(June 1 – 7)

Minor writing update this week: started a new chapter of the novel. This one’s inspired by children’s stories (fairy tales, primarily) and is another one I’ve been pretty excited about starting. In any case, it’s always good to have a fresh section of the story to get stuck into.

One good thing

This week I watched two films which helped cement a few good lessons on the relationship between character and drama. The first was the very excellent Sexy Beast, which is always a treat and gives us Ben Kingsley playing arguably one of the most terrifying characters ever committed to screen. 

This movie reminded me about two key aspects of building character. The first is that the way a character speaks can give you a great insight into who they are. Sexy Beast is, perhaps, infamous for its almost Shakespearean approach to expletive-riddled language (mostly coming from Ben Kingsley’s character, no less) but it’s not simply that the character swears that makes him stand out; it’s how he swears, and when. It’s in the moments when Ben Kinglsey is at his most dangerous that the expletives flow (and, oh, do they flow!) 

The second, and equally obvious, point is that the way that characters react to another character will do a huge amount of heavy lifting for you. We spend a reasonable amount of time in Sexy Beast with characters we’ve already gotten to know, watching them react to the mere prospect of Ben Kinglsey’s character arriving. The sheer dread reflected on their faces does a lot of the work building his character, but once he appears on screen we learn for ourselves that this initial reaction was more than warranted.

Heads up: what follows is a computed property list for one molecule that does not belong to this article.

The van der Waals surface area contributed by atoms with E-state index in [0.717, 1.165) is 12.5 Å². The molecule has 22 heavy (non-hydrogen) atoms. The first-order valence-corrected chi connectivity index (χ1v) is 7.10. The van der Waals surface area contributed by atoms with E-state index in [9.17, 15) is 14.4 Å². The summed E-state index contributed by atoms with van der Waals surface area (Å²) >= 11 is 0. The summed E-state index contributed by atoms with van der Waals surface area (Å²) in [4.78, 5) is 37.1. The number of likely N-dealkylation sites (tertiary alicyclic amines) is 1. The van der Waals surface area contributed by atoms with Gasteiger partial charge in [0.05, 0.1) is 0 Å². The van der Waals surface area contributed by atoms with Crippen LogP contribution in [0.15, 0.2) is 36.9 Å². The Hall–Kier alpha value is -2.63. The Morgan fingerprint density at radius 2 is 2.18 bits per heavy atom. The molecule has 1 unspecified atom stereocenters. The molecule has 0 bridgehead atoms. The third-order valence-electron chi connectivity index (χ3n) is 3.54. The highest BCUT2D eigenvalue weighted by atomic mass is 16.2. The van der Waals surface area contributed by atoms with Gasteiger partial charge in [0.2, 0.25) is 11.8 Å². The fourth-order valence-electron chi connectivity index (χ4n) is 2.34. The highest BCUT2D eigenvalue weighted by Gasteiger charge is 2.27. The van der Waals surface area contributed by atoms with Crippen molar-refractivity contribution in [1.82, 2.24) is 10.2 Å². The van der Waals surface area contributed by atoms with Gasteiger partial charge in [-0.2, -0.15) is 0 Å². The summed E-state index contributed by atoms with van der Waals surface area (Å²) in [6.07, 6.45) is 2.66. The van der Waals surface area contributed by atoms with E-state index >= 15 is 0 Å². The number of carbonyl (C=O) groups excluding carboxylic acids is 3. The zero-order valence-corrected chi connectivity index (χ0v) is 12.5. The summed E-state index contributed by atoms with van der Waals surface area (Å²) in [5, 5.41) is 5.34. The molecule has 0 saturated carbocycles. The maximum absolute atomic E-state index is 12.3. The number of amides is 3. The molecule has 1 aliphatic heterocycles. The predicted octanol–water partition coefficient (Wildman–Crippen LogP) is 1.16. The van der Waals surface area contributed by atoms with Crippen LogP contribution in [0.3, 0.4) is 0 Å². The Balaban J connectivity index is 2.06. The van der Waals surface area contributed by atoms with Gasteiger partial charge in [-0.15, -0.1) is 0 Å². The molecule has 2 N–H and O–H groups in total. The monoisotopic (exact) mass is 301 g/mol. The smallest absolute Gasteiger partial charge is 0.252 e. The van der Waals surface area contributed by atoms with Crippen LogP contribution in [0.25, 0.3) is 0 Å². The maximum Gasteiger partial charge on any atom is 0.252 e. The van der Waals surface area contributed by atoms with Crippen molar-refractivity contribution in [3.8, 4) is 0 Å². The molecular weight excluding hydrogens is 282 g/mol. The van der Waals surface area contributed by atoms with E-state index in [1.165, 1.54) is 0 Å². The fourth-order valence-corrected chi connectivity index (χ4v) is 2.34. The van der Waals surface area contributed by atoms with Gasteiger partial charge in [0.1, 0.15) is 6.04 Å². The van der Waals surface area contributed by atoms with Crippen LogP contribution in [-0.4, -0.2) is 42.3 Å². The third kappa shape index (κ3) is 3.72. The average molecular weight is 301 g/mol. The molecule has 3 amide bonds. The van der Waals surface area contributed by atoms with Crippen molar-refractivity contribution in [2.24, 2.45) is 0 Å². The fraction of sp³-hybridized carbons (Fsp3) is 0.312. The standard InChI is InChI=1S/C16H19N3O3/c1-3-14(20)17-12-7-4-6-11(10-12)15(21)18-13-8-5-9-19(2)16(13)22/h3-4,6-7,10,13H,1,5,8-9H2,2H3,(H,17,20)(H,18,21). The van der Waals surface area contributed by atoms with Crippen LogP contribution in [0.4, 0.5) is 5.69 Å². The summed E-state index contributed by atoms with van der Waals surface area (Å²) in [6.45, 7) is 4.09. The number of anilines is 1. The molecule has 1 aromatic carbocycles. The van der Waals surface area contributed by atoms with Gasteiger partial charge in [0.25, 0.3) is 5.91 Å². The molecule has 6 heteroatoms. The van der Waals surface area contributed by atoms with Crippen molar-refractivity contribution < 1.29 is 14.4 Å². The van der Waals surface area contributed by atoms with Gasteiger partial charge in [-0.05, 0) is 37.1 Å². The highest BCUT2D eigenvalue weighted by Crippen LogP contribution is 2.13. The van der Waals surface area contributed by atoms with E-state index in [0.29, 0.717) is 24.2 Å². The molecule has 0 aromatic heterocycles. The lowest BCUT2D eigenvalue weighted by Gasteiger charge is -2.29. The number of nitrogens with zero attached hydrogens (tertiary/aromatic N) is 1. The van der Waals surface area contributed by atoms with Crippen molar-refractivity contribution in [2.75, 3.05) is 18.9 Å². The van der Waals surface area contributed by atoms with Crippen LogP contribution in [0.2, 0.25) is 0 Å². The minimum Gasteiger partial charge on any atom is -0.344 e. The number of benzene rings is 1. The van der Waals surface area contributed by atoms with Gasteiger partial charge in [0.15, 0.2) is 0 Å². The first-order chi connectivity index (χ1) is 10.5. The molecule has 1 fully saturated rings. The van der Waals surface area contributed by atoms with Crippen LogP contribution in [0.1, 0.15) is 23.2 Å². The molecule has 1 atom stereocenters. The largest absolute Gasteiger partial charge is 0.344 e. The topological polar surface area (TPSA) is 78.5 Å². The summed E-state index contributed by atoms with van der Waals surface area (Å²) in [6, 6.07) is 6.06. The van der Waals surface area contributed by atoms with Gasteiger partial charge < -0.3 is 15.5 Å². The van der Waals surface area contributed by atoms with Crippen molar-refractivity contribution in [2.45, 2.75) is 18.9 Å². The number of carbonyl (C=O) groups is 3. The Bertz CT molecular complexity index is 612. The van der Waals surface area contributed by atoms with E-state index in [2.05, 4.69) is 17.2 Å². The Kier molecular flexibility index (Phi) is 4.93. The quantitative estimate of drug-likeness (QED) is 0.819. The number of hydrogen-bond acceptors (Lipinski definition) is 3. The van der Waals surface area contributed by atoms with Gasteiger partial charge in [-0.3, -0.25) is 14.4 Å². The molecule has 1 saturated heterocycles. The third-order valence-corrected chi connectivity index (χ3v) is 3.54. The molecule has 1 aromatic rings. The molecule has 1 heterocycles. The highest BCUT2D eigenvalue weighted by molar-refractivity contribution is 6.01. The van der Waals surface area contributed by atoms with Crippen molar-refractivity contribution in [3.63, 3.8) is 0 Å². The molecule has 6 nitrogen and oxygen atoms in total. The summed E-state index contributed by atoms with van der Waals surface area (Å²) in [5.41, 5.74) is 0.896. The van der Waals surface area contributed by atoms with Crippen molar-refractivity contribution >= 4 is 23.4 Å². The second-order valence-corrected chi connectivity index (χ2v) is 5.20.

The second movie was Vast Of Night, which has received a lot of well-earned hype surrounding its release on Prime Video. It could hardly be more different from Sexy Beast, but it also takes its time developing its characters. In fact, we’re easily twenty minutes into the film before the main plot kicks off. 

The reason Vast Of Night gets away with this is because the characters are so well developed; they’re idiosyncratic and have very distinct voices; in fact they’re so good we could probably spend a whole movie just listening to them (which is handy, since these two do largely carry the movie).

There’s also another aspect to this highly dialogue-driven movie, which relies on various (occasionally unseen) characters relating their stories. Again, in a similar way to Sexy Beast, Vast Of Night puts a lot of work into the build-up: we know that the characters we get introduced to have something important to tell us, something that will move the plot forward, but the script very skilfully keeps us waiting for it. The result is a superb sense of tension derived from not much more than people sitting in rooms and talking to each other.

One bad thing

I’ve realised that I’m spending a lot of time on my phone in the mornings before I get stuck into my writing, having somehow convinced myself that checking Twitter, Facebook, etc first thing is what I need to do to get my brain in gear. Given the morning schedule is already curtailed due to school stuff, this isn’t helping. Funny thing is, I didn’t really think about it until I saw John Scalzi tweet that he doesn’t ‘log on’ until he’s done his writing for the day. I think I shall have to try that …